EDMONTON, Alberta — If you’re looking at the 2015 FIFA Women’s World Cup knockout-stage bracket and scratching your head, you aren’t alone.
From travel to world rankings, there is all sorts of imbalance with the tournament. That in itself isn’t necessarily news — these things happen at World Cups. But again, the point remains that this tournament was constructed by FIFA and the Canadian Soccer Association to sell tickets and put eyeballs in front of TVs. Other than Sweden finishing third in Group D, this was all largely predictable and went according to FIFA’s plans.
Four of the world’s top five team — Germany, USA, France and Sweden — are on one side of the bracket, while No. 4 and current holders Japan are on the opposite side, with Brazil and Canada as top challengers.
Host nation Canada has a favorable path to the final, even if the team’s form wouldn’t suggest that. Canada’s Round of 16 match will be played in Vancouver and a win would see the team stay in Vancouver for the quarterfinals. On that path, the semifinal would be in Edmonton, with the winner of that headed to Vancouver for the final.
France is also looking at three straight matches in Montreal, should Les Bleues make the semifinal. France’s Round of 16 match is in Montreal and the French-speaking province of Quebec, with the winner of that match advancing to a quarterfinal in Montreal.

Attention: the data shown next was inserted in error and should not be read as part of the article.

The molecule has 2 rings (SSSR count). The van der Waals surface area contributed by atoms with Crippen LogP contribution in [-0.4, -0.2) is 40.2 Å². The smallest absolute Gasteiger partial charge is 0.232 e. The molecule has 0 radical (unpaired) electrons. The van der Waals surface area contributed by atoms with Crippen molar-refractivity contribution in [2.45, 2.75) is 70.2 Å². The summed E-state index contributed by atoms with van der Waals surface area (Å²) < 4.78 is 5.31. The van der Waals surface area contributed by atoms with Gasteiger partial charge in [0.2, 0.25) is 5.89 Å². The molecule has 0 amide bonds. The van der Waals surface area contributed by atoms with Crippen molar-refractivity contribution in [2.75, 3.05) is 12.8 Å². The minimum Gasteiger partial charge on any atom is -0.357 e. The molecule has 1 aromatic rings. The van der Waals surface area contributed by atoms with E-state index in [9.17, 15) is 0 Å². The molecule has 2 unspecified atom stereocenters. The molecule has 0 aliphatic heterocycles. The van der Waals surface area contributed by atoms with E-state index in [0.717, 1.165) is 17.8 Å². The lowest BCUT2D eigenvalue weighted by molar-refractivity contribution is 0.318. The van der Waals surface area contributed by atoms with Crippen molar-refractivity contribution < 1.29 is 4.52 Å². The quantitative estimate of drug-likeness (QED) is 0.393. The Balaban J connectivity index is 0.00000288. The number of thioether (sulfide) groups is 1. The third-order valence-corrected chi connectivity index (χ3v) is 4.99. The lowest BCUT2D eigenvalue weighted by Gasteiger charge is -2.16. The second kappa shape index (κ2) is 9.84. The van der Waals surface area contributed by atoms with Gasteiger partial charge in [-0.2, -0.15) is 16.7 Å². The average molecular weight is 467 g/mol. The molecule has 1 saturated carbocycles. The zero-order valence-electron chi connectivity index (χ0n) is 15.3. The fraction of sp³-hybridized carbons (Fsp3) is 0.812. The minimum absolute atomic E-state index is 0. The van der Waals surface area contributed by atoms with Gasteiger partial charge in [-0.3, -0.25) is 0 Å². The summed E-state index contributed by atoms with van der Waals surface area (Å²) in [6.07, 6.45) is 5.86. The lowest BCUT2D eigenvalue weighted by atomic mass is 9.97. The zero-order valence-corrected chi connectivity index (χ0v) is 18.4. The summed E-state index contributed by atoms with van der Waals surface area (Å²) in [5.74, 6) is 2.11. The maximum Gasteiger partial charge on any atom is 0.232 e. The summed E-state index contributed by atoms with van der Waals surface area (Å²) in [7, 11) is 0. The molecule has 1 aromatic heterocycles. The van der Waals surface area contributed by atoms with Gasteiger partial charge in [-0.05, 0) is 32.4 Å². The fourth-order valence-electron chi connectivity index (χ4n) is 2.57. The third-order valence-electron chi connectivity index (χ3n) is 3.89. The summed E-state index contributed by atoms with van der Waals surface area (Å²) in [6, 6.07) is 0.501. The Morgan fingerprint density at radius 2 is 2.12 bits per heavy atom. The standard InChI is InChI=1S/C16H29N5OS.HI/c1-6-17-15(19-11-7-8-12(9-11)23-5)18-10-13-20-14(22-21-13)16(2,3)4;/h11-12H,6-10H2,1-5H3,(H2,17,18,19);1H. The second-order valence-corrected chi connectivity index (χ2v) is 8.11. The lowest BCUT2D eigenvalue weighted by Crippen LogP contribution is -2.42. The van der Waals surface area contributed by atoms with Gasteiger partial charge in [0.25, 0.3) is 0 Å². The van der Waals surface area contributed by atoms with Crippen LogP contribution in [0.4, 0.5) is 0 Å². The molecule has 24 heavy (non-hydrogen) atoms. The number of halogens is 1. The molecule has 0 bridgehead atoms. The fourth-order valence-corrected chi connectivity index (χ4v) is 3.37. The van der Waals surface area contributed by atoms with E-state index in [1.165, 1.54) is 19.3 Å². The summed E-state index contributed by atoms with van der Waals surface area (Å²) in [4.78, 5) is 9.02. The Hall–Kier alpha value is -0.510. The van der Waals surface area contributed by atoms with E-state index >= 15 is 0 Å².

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Conversely, a team like Australia will be doing laps around the wide country of Canada should the Matildas advance past Brazil, which is already a tall order. Almost 2,200 miles separate the cities.
U.S. coach Jill Ellis said over the past week that she was just concerned with winning the game at hand and winning the group, not necessarily about different travel scenarios and opponents. But even the typically reserved Ellis admitted after the U.S. beat Nigeria on Tuesday that it was nice to earn a short, one-hour plane ride to Edmonton instead of crossing four time zones to Moncton for a game against formidable Brazil.
“I’m ecstatic,” said an understated Ellis of winning Group D.
As she should be. The United States may have a potentially brutal amount of miles to fly should they make the final, but their opponents are by far the weakest of any of the four quadrants. Colombia, No. 28 in the world, is up first, while No. 16 China or the upstart no. 53 Cameroon would be next in the quarterfinals.
“We wanted to come out first in our group,” U.S. forward Alex Morgan said. “It wasn’t really about the cities, the venues or the travel. It was more about the opponents.”
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